The Matlab code to create these profiles as row vectors is listed below.

% Step 1a ---------------------------------------------------------------

%Define the space axis of the filters

nx=80;              %Number of spatial samples in the filter

max_x =2.0;         %Half-width of filter (deg)

dx = (max_x*2)/nx;  %Spatial sampling interval of filter (deg)


% A row vector holding spatial sampling intervals



% Spatial filter parameters

sx=0.5;   %standard deviation of Gaussian, in deg.

sf=1.1;  %spatial frequency of carrier, in cpd


% Spatial filter response

gauss=exp(-x_filt.^2/sx.^2);          %Gaussian envelope

even_x=cos(2*pi*sf*x_filt).*gauss;   %Even Gabor

odd_x=sin(2*pi*sf*x_filt).*gauss;    %Odd Gabor


The temporal filters in the model are biphasic, meaning that they have both a positive response phase and a negative response phase. Two variants of the temporal filter are used, one with a relatively fast response (TF), and the other with a relatively slow response (TS). The Figure above shows the two temporal profiles used in the model.

The Matlab code to create these profiles as column vectors is listed below.

% Step 1b ----------------------------------------------------------------

% Define the time axis of the filters

nt=100;         % Number of temporal samples in the filter

max_t=0.5;      % Duration of impulse response (sec)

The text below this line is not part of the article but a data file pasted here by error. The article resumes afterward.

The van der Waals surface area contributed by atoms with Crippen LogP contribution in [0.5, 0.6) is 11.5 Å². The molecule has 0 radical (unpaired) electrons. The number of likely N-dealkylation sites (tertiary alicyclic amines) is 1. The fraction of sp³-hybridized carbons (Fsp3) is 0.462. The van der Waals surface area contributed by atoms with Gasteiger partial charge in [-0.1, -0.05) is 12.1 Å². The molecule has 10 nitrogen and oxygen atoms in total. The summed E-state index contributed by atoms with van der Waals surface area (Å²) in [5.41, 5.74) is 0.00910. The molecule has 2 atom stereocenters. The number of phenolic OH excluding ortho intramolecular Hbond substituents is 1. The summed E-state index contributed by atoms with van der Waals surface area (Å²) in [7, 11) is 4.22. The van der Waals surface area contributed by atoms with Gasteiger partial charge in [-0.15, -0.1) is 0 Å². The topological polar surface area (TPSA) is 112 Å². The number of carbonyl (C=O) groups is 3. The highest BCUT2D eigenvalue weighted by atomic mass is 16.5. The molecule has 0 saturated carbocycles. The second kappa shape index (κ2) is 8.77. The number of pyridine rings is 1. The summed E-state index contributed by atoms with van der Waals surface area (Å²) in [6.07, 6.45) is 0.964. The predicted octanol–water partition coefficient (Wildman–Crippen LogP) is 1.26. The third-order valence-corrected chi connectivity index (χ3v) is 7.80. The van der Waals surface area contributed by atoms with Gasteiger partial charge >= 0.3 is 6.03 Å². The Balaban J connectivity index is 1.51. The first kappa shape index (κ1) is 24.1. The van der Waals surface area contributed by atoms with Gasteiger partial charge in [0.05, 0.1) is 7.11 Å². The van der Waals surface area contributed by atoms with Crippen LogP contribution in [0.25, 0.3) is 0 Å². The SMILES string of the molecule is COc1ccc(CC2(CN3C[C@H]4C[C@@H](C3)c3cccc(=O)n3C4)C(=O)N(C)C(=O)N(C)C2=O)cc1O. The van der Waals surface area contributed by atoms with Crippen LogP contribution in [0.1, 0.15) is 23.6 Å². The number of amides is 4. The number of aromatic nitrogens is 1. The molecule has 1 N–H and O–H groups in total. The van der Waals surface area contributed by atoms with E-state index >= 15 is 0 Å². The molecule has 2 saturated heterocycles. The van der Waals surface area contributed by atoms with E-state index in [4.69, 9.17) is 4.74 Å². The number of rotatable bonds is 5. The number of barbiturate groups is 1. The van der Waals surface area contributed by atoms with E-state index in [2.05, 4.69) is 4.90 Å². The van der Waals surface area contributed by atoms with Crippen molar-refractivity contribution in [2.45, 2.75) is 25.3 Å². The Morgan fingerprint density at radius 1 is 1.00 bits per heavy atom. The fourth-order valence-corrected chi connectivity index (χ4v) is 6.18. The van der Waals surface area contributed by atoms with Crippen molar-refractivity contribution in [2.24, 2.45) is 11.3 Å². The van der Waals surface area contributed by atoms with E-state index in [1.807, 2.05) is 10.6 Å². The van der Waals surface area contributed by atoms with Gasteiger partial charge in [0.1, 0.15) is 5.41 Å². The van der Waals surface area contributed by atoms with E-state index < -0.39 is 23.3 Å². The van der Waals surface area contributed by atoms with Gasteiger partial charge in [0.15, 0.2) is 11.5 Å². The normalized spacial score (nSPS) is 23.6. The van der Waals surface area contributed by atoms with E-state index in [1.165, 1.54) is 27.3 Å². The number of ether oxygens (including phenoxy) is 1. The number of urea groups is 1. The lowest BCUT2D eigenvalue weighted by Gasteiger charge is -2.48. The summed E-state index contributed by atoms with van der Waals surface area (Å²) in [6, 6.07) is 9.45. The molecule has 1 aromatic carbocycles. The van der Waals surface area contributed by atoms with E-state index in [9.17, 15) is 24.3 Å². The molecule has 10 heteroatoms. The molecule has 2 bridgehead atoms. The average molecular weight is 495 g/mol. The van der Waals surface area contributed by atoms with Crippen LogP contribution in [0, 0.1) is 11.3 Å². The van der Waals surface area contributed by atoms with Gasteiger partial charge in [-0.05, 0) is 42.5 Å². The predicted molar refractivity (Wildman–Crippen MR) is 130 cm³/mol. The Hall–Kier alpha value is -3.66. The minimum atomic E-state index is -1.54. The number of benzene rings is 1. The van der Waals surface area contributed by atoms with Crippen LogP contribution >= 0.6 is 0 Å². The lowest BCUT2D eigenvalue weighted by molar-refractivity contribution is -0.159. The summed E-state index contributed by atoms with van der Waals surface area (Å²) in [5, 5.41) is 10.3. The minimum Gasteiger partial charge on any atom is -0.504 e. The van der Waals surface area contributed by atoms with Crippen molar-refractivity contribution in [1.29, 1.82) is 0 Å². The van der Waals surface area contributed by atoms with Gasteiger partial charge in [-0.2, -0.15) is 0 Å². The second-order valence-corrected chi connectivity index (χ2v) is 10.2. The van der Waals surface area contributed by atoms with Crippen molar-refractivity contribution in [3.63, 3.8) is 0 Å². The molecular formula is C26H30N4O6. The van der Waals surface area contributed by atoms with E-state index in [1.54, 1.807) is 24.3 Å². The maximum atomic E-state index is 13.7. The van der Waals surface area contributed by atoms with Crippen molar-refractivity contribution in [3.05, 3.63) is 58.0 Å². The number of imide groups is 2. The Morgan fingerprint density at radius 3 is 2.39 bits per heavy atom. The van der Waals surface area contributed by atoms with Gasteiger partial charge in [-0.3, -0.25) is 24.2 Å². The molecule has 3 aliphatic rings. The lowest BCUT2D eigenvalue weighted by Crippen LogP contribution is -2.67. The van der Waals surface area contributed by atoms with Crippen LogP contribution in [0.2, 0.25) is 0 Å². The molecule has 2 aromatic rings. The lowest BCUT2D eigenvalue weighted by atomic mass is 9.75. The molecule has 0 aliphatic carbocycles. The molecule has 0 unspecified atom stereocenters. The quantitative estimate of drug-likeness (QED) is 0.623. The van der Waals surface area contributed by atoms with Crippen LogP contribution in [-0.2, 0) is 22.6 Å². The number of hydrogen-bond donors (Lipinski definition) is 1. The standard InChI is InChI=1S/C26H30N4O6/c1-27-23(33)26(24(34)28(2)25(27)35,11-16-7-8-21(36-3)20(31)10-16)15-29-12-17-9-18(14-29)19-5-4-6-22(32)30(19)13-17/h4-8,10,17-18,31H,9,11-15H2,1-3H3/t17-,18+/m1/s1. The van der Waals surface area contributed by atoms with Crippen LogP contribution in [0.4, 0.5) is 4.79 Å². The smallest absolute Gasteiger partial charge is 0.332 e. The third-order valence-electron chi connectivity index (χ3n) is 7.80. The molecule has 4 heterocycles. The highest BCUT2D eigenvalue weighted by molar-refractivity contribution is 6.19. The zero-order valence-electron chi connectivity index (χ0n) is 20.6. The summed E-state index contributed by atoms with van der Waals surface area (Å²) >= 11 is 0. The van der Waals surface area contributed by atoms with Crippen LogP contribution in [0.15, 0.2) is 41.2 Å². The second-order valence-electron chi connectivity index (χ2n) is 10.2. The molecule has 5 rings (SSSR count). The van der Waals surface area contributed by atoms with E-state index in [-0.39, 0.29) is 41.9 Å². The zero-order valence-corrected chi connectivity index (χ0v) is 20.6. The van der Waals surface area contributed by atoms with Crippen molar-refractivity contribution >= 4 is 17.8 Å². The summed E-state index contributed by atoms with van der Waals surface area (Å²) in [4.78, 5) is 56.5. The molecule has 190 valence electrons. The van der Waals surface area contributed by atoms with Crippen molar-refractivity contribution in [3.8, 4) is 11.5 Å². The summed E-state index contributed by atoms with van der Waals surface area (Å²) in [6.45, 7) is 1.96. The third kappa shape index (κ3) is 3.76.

dt = max_t/nt;  % Temporal sampling interval (sec)


% A column vector holding temporal sampling intervals



% Temporal filter parameters

k = 100; % Scales the response into time units

slow_n = 9; % Width of the slow temporal filter

fast_n = 6; % Width of the fast temporal filter

beta =0.9; % Weighting of the -ve phase of the temporal resp relative to the +ve phase.


% Temporal filter response

slow_t=(k*t_filt).^slow_n .* exp(-k*t_filt).*(1/factorial(slow_n)-beta.*((k*t_filt).^2)/factorial(slow_n+2));


fast_t=(k*t_filt).^fast_n .* exp(-k*t_filt).*(1/factorial(fast_n)-beta.*((k*t_filt).^2)/factorial(fast_n+2));


The formula is modified from Adelson & Bergen (1985) Eq. 1, page 291. The only addition is the beta parameter to control the filter’s biphasic response (as used in other papers). The same formula was used by Bergen and Wilson (1985) in a study of flicker sensitivity, and seems to have its origins in early studies of temporal responses in photoreceptors (Fuortes & Hodgkin, 1964; Watson & Ahumada, 1985).

Table 1 compares the temporal filter parameters used in published implementations of the energy model. Adelson & Bergen did not use the beta parameter, and did not specify a value for the k parameter. This parameter controls the time constant of the filter, and varies in different implementations according to the time units used in the model. The current model uses units of 1 millisecond and a default value of 100 for k, with n values of 6 and 9. We have found that these values produce a good fit with the temporal properties of apparent motion.

Table 1. Temporal filter parameters


n slow

n fast



Adelson & Bergen (1985)





Emerson et al., (1992)





Strout et al., (1994)




0.10 & 0.72

Takeuchi & DeValois (1997)




Vary 0-1

Current model






Having defined the 1-D spatial and temporal profiles of the filters, we can now construct the filters as 2-D matrices. In Matlab: